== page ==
When I started using Rails, I was struck by how some things weren’t dictated by the syntax of the language, but merely a convention set by the framework developer. And as long as you followed the convention, things just worked. This not only simplified the complexity of rails, because it didn’t have to handle all sorts of cases, but it also made it simpler to find your way around the framework once you knew its ‘culture’.

“Convention over configuration”, is what the creator of Rails calls it, and after thinking about it for a little bit, it makes sense. In Rails you don’t have to make the mapping of class names to database table names, or their id attribute. There is already a convention, a culture, for doing that. Culture of a framework allows you to make assumptions that lets you say more with less.

It is the same with any human language. Idioms such as, “famous last words”, “a rose by any other name”, and “rolling a rock uphill” have a lot of meaning behind the words that are the result of references that most other people know–culture. So with just a couple words, you can convey quite a bit. The catch is that the other person has to understand that culture in order for you to convey much with little.

I think programming language–libraries especially–would benefit from a culture, so that programmers can more easily hop from library to library. Culture also has the advantage of being malleable over time. This way programmers can shift their conventions over time if the old ones aren’t working.

No such file to load — mkmf | mentalized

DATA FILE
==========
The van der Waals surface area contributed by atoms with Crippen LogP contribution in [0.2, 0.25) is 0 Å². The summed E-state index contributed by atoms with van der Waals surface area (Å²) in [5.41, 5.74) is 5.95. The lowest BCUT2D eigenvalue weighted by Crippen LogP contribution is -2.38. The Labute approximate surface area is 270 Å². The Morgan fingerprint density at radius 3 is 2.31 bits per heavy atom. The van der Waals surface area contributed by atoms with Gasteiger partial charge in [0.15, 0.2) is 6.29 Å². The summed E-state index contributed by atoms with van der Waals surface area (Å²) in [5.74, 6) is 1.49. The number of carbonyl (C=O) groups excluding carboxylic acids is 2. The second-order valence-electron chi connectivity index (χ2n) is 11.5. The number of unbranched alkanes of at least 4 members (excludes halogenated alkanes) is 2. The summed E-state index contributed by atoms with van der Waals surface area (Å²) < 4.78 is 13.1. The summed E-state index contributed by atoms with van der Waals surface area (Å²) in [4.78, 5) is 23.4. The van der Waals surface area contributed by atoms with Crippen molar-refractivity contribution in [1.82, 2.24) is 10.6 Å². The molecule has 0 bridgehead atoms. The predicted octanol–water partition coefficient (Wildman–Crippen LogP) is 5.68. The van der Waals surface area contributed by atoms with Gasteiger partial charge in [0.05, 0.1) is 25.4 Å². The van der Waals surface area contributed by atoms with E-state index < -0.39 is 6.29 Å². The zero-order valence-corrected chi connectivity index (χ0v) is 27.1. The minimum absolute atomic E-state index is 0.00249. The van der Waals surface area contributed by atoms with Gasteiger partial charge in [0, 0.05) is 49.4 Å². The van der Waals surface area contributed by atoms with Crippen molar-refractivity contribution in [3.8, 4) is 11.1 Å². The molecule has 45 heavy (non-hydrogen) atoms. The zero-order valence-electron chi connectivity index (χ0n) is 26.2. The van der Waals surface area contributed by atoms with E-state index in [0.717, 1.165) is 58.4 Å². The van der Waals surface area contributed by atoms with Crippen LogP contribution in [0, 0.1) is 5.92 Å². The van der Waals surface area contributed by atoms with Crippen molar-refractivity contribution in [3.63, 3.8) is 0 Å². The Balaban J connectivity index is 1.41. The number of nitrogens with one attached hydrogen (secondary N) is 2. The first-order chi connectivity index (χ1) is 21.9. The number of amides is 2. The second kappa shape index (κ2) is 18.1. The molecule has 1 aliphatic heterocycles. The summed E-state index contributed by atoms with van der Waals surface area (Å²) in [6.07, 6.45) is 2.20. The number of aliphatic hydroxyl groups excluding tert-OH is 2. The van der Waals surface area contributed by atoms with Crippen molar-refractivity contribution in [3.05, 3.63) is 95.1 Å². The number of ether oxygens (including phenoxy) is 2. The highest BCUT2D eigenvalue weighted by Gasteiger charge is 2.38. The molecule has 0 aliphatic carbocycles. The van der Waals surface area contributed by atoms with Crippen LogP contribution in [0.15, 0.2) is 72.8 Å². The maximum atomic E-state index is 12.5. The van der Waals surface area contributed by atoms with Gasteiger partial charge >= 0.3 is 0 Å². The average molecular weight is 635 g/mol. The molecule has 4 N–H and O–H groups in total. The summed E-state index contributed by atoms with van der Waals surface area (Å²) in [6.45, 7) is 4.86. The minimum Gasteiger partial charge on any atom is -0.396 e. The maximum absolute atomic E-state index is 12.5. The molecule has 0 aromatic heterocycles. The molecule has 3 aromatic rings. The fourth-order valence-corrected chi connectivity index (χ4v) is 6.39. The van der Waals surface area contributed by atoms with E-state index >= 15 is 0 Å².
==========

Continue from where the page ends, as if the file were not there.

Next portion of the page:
I was trying to install the Hpricot gem, but it wasn’t working. Ends up that you need to install the ruby1.8-dev package on Ubuntu…that’s where the mkmf file resides. I suppose it’s cuz Hpricot has things it needs to compile, and all those things are in the dev package. It makes sense now, but kind of annoying when you couldn’t have guessed. Good thing for Google.

For the love of programmers, we need better concurrency abstractions

Lately, I’ve been pretty interested in parallelism. Processors are moving to multi-core architectures. And while I expect that computers will keep following Moore’s Law for a while more, I think that there’s a lot to be gained for figuring how to best make use of multiple processors, especially for the tasks that can be easily parallelized, such as 3D graphics, image processing, and certain artificial intelligence algorithms. If compilers and subsequently programmers can’t take advantage of these multiple processors, we won’t see a performance gain in future software.